Barrels are an essential component in the production of Sherry. Despite their cost, and the availability of more modern containers for the storage of wine, oak barrels are still commonly found in wine cellars worldwide. And they’ve proved impossible to replace in the making of sherry.
When Gonzalez Byass chief winemaker Antonio Flores started work as a young man in 1980, there were around 19,000 barrels in the cellar, used for fermenting wine. That’s a lot of barrels to get to know. With the other winemakers, he’d have to go through each of these and have a look at them, tasting the contents so he could decide which sort of sherry each would be used to produce.
‘The classification task was quite extraordinary,’ Antonio Flores says. 'There was a team of 5 people who visited 500 barrels a day, and their hands were corrugated by the end of the day just from the moisture of the wine.’
Three decades later, and the process is somewhat easier for Antonio: at Gonzalez Byass, just 200 casks are barrel fermented, while the rest of the wine is made in stainless steel tanks before going to cask. Still, though, oak is vital in sherry production, and the cellars of bodegas are stacked full of barrels.
While a few companies, such as Valdespino, still do quite a bit of fermentation in barrel, since the advent of stainless steel tanks with efficient cooling, most do the fermentation in these tanks, which allows for a clean, controlled fermentation. But it hasn’t been possible to make decent sherry without barrels, and once the wine has been fortified, that’s the way it is aged.
Traditionally, the grapes would have been harvested in September, and pressed, with the juice then going to barrel. Fermentation would start naturally, and by December it would be clear what the destiny of each barrel would be. The barrels would then be racked (which involves decanting the contents off the layer of dead yeast cells at the bottom of the barrel) into a fresh barrel, and alcohol added. For those wines destined to be Fino/Amontillado, it is added to make the wine 15.3% alcohol, while for those to be aged oxidatively, it goes to 18%. While the wine is still on its lees, it’s called Sobre Lias; once it has been taken off its lees and fortified, it’s known as Sobretables.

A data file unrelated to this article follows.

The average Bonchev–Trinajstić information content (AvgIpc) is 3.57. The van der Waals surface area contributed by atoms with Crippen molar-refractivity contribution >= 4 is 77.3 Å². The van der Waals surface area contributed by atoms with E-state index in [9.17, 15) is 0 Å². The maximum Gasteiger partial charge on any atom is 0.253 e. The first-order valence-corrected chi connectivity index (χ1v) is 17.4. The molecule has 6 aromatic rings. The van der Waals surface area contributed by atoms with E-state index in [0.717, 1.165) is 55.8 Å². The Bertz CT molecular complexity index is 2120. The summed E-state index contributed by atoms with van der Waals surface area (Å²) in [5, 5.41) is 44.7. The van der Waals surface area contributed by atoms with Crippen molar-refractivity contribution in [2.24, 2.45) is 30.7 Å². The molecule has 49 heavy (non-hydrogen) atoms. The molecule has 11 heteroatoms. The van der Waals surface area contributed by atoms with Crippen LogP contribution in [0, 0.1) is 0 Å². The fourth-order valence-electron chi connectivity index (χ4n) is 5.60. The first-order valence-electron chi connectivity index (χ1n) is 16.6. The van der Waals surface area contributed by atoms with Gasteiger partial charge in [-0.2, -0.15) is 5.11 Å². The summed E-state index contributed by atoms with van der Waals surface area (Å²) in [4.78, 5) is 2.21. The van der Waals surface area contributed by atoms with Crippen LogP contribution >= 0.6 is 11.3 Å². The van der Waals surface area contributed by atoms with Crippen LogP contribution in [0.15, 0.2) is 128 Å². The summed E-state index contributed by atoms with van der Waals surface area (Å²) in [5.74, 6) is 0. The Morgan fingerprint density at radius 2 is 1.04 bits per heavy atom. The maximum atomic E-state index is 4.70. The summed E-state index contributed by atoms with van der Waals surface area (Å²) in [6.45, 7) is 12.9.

Most Sherry is aged in 600 litre barrels known as butts.
Typically, these are painted matt black so that any leakage is apparent, and unlike other winemaking where barrels are used for just four or five years, sherry barrels are kept forever, and repaired as necessary. The barrels are made exclusively of oak, and while Spanish and Eastern European oak is sometimes used, most of these barrels are made of American oak, which is Quercus alba. When the oak is new it has a significant flavour impact. In normal winemaking, this is often seen as desirable: for example, classic Rioja is appreciated with a touch of coconut and vanilla from the American oak. For sherry, however, neutral barrels are required, and the newer ones are used for fermentation. For the more delicate styles, Fino and Manzanilla, it’s best to use barrels at least ten years old to minimize any intrusion from oak flavours.